Online gaming is one of the most profitable businesses on the Internet. Of all the genres of online games, MMORPGs (Massive Multiplayer Online Role Playing Games) have become the most popular among network gamers, and now attract millions of users who play in an evolving virtual world simultaneously over the Internet. To gain a better understanding of game traffic and contribute to the economic well-being of the Internet, we analyze a 1, 356-million-packet trace from a sizeable MMORPG called ShenZhou Online. This work is, as far as we know, the first formal analysis of MMORPG server traces.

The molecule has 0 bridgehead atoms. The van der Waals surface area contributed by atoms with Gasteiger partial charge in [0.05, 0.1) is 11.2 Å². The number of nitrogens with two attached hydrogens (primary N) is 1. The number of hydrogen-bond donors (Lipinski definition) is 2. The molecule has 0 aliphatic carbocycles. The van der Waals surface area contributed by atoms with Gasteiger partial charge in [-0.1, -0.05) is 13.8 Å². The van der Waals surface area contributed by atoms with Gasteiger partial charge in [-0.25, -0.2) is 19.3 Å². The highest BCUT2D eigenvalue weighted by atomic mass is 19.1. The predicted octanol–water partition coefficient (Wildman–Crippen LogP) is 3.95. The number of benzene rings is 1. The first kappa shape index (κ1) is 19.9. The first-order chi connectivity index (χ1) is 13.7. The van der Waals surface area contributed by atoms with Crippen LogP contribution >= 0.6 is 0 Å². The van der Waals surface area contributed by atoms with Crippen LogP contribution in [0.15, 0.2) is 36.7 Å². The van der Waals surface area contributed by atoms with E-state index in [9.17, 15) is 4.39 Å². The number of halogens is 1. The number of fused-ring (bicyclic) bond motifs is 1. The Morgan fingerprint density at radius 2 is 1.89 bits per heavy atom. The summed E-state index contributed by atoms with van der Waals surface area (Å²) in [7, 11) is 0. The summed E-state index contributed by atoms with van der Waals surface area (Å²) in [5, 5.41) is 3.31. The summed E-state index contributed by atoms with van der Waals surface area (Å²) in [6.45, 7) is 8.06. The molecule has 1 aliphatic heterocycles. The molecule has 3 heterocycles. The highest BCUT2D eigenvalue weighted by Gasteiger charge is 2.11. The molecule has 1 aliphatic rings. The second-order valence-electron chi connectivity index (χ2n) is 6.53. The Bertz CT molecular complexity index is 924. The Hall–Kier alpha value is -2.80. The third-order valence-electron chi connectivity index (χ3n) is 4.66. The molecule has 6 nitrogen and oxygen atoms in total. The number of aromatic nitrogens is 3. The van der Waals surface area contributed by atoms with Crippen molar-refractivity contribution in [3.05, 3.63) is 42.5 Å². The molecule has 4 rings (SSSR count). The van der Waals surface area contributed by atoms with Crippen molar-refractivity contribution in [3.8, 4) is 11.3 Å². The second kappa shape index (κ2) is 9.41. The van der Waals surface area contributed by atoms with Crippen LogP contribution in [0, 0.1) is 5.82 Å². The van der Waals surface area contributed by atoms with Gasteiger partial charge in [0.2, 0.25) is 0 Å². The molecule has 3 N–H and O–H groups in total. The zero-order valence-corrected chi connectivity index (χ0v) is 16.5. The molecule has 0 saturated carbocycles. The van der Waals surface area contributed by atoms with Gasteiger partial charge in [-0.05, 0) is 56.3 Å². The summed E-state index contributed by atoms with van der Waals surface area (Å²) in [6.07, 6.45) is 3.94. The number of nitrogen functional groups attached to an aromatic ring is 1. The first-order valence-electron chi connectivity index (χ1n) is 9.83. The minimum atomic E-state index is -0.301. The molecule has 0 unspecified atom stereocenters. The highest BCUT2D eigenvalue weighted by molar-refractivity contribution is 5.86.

We find that MMORPG and FPS (First-Person Shooting) games are similar in that they both generate small packets and require low bandwidths. In practice, the bandwidth requirement of MMORPGs is the lower of the two due to less real-time game playing. More distinctive features are the strong periodicity, temporal locality, irregularity, and self-similarity observed in MMORPG traffic. The periodicity is due to a common practice in game implementation, where game state updates are accumulated within a fixed time window before transmission. The temporal locality in game traffic is largely due to the game’s nature, whereby one action leads to another. The irregularity, which is unique to MMORPG traffic, is due to the diversity of the game’s design so that the behavior of users can vary drastically, depending on the quest at hand. The self-similarity of the aggregate traffic is due to the heavy-tailed active/idle activities of individual players. Moreover, we show that the arrival of game sessions within one hour can be modelled by a Poisson model, while the duration of game sessions is heavy-tailed.